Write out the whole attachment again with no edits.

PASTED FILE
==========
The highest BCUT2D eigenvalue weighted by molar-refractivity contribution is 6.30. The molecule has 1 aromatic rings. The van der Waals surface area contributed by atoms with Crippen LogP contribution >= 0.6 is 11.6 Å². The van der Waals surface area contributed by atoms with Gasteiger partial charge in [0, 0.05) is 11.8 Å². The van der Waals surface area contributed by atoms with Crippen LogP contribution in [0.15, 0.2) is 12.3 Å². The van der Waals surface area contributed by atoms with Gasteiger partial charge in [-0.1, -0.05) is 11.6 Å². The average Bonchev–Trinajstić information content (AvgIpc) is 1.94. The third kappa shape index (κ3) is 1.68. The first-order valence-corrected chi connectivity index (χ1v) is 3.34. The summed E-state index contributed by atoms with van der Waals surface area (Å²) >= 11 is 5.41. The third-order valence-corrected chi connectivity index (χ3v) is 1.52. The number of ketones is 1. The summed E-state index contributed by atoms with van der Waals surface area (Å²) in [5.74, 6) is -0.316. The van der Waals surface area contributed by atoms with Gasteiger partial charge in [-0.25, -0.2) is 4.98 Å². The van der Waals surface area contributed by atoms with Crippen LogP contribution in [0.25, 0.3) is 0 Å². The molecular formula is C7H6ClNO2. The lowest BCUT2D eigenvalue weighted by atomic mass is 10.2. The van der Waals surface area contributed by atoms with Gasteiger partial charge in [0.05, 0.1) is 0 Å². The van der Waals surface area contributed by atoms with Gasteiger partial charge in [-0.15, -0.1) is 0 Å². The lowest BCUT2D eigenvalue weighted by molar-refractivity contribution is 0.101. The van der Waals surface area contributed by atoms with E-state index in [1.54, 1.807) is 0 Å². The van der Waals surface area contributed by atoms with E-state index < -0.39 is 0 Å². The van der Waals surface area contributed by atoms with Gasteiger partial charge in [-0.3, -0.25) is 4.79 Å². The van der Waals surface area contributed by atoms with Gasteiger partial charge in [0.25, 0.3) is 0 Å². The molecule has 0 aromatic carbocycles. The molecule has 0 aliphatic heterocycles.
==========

The highest BCUT2D eigenvalue weighted by molar-refractivity contribution is 6.30. The molecule has 1 aromatic rings. The van der Waals surface area contributed by atoms with Crippen LogP contribution >= 0.6 is 11.6 Å². The van der Waals surface area contributed by atoms with Gasteiger partial charge in [0, 0.05) is 11.8 Å². The van der Waals surface area contributed by atoms with Crippen LogP contribution in [0.15, 0.2) is 12.3 Å². The van der Waals surface area contributed by atoms with Gasteiger partial charge in [-0.1, -0.05) is 11.6 Å². The average Bonchev–Trinajstić information content (AvgIpc) is 1.94. The third kappa shape index (κ3) is 1.68. The first-order valence-corrected chi connectivity index (χ1v) is 3.34. The summed E-state index contributed by atoms with van der Waals surface area (Å²) >= 11 is 5.41. The third-order valence-corrected chi connectivity index (χ3v) is 1.52. The number of ketones is 1. The summed E-state index contributed by atoms with van der Waals surface area (Å²) in [5.74, 6) is -0.316. The van der Waals surface area contributed by atoms with Gasteiger partial charge in [-0.25, -0.2) is 4.98 Å². The van der Waals surface area contributed by atoms with Crippen LogP contribution in [0.25, 0.3) is 0 Å². The molecular formula is C7H6ClNO2. The lowest BCUT2D eigenvalue weighted by atomic mass is 10.2. The van der Waals surface area contributed by atoms with Gasteiger partial charge in [0.05, 0.1) is 0 Å². The van der Waals surface area contributed by atoms with Gasteiger partial charge in [-0.15, -0.1) is 0 Å². The lowest BCUT2D eigenvalue weighted by molar-refractivity contribution is 0.101. The van der Waals surface area contributed by atoms with E-state index in [1.54, 1.807) is 0 Å². The van der Waals surface area contributed by atoms with E-state index < -0.39 is 0 Å². The van der Waals surface area contributed by atoms with Gasteiger partial charge in [-0.3, -0.25) is 4.79 Å². The van der Waals surface area contributed by atoms with Gasteiger partial charge in [0.25, 0.3) is 0 Å². The molecule has 0 aromatic carbocycles. The molecule has 0 aliphatic heterocycles.